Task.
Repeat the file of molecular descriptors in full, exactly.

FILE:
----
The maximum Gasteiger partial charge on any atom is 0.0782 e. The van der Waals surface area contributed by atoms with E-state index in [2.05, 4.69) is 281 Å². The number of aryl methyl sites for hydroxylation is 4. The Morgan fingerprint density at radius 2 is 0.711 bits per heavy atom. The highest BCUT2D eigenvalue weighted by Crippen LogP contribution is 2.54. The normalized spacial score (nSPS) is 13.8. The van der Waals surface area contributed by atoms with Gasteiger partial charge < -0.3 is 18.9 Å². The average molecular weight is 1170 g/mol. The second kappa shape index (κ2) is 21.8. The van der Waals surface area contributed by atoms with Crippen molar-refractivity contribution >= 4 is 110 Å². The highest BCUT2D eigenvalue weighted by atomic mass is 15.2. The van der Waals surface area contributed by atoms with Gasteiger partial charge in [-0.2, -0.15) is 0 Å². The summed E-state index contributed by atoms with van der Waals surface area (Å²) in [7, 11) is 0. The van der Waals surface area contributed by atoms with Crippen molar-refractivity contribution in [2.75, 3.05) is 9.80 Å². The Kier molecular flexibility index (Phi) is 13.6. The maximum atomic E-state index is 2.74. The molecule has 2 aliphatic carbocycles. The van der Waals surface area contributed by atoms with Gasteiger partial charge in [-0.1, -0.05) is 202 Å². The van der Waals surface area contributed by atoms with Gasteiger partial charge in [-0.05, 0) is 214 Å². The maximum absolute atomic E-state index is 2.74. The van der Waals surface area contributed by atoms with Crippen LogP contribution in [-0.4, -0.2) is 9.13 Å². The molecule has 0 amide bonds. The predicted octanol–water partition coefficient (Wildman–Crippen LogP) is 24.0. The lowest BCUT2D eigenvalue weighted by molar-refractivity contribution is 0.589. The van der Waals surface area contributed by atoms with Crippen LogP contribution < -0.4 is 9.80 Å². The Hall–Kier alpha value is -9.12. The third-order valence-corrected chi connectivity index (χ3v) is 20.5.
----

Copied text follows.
The maximum Gasteiger partial charge on any atom is 0.0782 e. The van der Waals surface area contributed by atoms with E-state index in [2.05, 4.69) is 281 Å². The number of aryl methyl sites for hydroxylation is 4. The Morgan fingerprint density at radius 2 is 0.711 bits per heavy atom. The highest BCUT2D eigenvalue weighted by Crippen LogP contribution is 2.54. The normalized spacial score (nSPS) is 13.8. The van der Waals surface area contributed by atoms with Gasteiger partial charge < -0.3 is 18.9 Å². The average molecular weight is 1170 g/mol. The second kappa shape index (κ2) is 21.8. The van der Waals surface area contributed by atoms with Crippen molar-refractivity contribution >= 4 is 110 Å². The highest BCUT2D eigenvalue weighted by atomic mass is 15.2. The van der Waals surface area contributed by atoms with Gasteiger partial charge in [-0.2, -0.15) is 0 Å². The summed E-state index contributed by atoms with van der Waals surface area (Å²) in [7, 11) is 0. The van der Waals surface area contributed by atoms with Crippen molar-refractivity contribution in [2.75, 3.05) is 9.80 Å². The Kier molecular flexibility index (Phi) is 13.6. The maximum atomic E-state index is 2.74. The molecule has 2 aliphatic carbocycles. The van der Waals surface area contributed by atoms with Gasteiger partial charge in [-0.1, -0.05) is 202 Å². The van der Waals surface area contributed by atoms with Gasteiger partial charge in [-0.05, 0) is 214 Å². The maximum absolute atomic E-state index is 2.74. The van der Waals surface area contributed by atoms with Crippen LogP contribution in [-0.4, -0.2) is 9.13 Å². The molecule has 0 amide bonds. The predicted octanol–water partition coefficient (Wildman–Crippen LogP) is 24.0. The lowest BCUT2D eigenvalue weighted by molar-refractivity contribution is 0.589. The van der Waals surface area contributed by atoms with Crippen LogP contribution < -0.4 is 9.80 Å². The Hall–Kier alpha value is -9.12. The third-order valence-corrected chi connectivity index (χ3v) is 20.5.